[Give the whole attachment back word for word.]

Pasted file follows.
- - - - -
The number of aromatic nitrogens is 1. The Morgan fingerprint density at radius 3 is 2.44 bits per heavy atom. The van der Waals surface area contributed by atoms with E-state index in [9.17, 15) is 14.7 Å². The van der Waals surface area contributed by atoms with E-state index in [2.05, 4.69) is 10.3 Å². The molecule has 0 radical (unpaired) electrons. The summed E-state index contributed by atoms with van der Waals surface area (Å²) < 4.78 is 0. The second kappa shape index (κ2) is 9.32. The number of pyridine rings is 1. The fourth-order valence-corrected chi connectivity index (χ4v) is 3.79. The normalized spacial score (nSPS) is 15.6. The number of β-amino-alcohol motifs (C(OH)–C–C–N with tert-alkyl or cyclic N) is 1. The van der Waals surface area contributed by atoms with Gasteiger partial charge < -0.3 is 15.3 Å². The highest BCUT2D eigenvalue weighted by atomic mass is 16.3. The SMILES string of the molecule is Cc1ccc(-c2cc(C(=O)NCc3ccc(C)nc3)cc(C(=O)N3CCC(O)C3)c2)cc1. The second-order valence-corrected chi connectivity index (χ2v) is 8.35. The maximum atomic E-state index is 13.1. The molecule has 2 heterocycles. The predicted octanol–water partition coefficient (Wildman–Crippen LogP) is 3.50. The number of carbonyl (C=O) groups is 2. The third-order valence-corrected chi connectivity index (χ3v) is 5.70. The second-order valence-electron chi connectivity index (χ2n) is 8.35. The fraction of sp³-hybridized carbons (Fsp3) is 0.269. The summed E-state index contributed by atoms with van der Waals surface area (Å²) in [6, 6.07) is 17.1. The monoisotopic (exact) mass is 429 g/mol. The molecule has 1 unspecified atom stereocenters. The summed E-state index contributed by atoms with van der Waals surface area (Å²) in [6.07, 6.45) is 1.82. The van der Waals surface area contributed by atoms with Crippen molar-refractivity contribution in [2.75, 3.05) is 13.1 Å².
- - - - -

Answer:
The number of aromatic nitrogens is 1. The Morgan fingerprint density at radius 3 is 2.44 bits per heavy atom. The van der Waals surface area contributed by atoms with E-state index in [9.17, 15) is 14.7 Å². The van der Waals surface area contributed by atoms with E-state index in [2.05, 4.69) is 10.3 Å². The molecule has 0 radical (unpaired) electrons. The summed E-state index contributed by atoms with van der Waals surface area (Å²) < 4.78 is 0. The second kappa shape index (κ2) is 9.32. The number of pyridine rings is 1. The fourth-order valence-corrected chi connectivity index (χ4v) is 3.79. The normalized spacial score (nSPS) is 15.6. The number of β-amino-alcohol motifs (C(OH)–C–C–N with tert-alkyl or cyclic N) is 1. The van der Waals surface area contributed by atoms with Gasteiger partial charge < -0.3 is 15.3 Å². The highest BCUT2D eigenvalue weighted by atomic mass is 16.3. The SMILES string of the molecule is Cc1ccc(-c2cc(C(=O)NCc3ccc(C)nc3)cc(C(=O)N3CCC(O)C3)c2)cc1. The second-order valence-corrected chi connectivity index (χ2v) is 8.35. The maximum atomic E-state index is 13.1. The molecule has 2 heterocycles. The predicted octanol–water partition coefficient (Wildman–Crippen LogP) is 3.50. The number of carbonyl (C=O) groups is 2. The third-order valence-corrected chi connectivity index (χ3v) is 5.70. The second-order valence-electron chi connectivity index (χ2n) is 8.35. The fraction of sp³-hybridized carbons (Fsp3) is 0.269. The summed E-state index contributed by atoms with van der Waals surface area (Å²) in [6, 6.07) is 17.1. The monoisotopic (exact) mass is 429 g/mol. The molecule has 1 unspecified atom stereocenters. The summed E-state index contributed by atoms with van der Waals surface area (Å²) in [6.07, 6.45) is 1.82. The van der Waals surface area contributed by atoms with Crippen molar-refractivity contribution in [2.75, 3.05) is 13.1 Å².